Archived News Item
Mercy at Work in Country VictoriaJanuary 14, 2013
Sisters of Mercy and siblings, Sisters Ursula and Angela Caine believe their hands were made to work. Born and bred in the country around the town of St. Arnaud in Victoria and still ministering there many years later, neither is looking to hang up their gloves, despite racking up a staggering 112 years of community service between them.
Sister Ursula, 83, said she had worked alongside her sister to raise about $100,000 for St Arnaud Primary School during the past six years. “If you have four hands rather than two it is a lot easier and we are very supportive of each other,” she said. “Sister Angela had a car accident some time ago and the doctors asked me to nurse her. “She has been with me ever since and we have been great mates and companions. “We are multi-talented – we do art, music, cooking, craft, woodwork, crocheting and dress-making.”
The pair, who also have more than 90 years of combined formal teaching experience, have taught their talents to St Arnaud Primary School students through the school’s Right Choices program. Sister Ursula said the program also included providing students with breakfast and having them volunteer within the community. “In the program’s initial stages, the children were out of hand,” she said. “In an attempt to tame them down, they had to stand around a table and say what good thing they had done that day, which had a very sobering effect.”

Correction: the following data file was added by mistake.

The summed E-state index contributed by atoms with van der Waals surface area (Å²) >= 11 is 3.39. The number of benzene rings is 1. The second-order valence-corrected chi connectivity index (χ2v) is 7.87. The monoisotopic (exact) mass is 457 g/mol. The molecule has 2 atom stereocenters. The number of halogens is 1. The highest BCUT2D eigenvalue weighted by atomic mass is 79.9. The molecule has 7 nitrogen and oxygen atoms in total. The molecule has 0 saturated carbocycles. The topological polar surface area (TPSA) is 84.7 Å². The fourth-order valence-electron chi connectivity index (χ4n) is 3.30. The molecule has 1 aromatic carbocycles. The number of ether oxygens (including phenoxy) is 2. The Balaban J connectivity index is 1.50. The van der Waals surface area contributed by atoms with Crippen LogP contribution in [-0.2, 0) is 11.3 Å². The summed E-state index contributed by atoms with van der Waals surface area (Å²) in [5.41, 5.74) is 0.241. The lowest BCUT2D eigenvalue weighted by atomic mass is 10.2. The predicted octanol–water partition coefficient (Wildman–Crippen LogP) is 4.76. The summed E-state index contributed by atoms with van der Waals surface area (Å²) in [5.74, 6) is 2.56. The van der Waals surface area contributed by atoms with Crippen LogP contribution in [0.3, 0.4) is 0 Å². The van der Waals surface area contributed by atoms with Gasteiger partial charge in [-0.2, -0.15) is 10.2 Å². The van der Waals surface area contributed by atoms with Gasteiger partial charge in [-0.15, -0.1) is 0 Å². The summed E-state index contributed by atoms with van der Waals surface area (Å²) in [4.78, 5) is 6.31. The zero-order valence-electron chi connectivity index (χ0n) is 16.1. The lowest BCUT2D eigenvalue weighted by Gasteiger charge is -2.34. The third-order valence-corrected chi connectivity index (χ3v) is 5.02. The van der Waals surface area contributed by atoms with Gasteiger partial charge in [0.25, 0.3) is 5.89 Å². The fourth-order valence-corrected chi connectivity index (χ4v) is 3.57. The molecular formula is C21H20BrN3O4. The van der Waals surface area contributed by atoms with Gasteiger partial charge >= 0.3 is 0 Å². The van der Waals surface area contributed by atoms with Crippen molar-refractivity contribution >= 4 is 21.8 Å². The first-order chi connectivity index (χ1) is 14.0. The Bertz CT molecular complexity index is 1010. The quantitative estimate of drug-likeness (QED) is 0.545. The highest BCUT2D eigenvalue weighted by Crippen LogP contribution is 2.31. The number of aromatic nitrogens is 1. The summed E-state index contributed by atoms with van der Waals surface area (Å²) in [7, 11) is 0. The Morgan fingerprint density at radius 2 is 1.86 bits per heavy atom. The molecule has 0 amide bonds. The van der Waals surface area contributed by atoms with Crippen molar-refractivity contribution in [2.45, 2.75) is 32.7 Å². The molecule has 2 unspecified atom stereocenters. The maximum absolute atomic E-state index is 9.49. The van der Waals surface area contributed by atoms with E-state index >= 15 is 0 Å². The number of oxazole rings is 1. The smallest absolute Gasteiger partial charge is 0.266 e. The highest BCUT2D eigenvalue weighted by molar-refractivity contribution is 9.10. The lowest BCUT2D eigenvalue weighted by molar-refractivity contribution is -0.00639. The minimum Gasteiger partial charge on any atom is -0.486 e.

Sister Ursula said the program had a significant impact on the students’ attitudes. “When they fi rst came in, they had their head down with their arms by their sides like nobody loved them,” she said.
“Now they come in and say ‘good morning, sister’. “If we want to have good citizens, we need to raise children right. I don’t care who does it as long as someone does.”
Sister Angela, 76, said having a knee replacement would not slow her down, nor would a broken arm stop Sister Ursula. “We are thinking of extending the breakfast to four days a week next year, which is important,” she said. “We bake for the children who do gardening at our house and when one child said ‘I’ve never had cake before’ my heart just dropped.” Sister Angela is preparing to host a Christmas lunch for about 100 disadvantaged people at St Arnaud Town Hall on Sunday. “We will have ham, pork, turkey, vegetables and Christmas pudding,” she said. “Last year we had food left over so we plated it and took it around to the homes of the less fortunate. “We will just keep on keeping on while we can and have not had any thought of retiring yet.”
St Arnaud Primary School principal Mark McLay said the work done by the Sisters was invaluable. He said the program would be extended to year seven students at St Arnaud Secondary College next year. “Every child in the school connects to and benefi ts from the program in some way,” he said.
“The police have reported that the amount of petty crime has significantly declined over the years the program has been running.”
Acknowledgements: Story from ‘The Wimmera Mail-Times" December 10, 2012
Photos: Paul Carracher
Article: Monique Hore
Photo 1: Srs Angela Caine (left) and Ursula Caine (Right) with students of St. Arnaud Primary School.
Photo 2: Sisters Angela (left) and Ursula Caine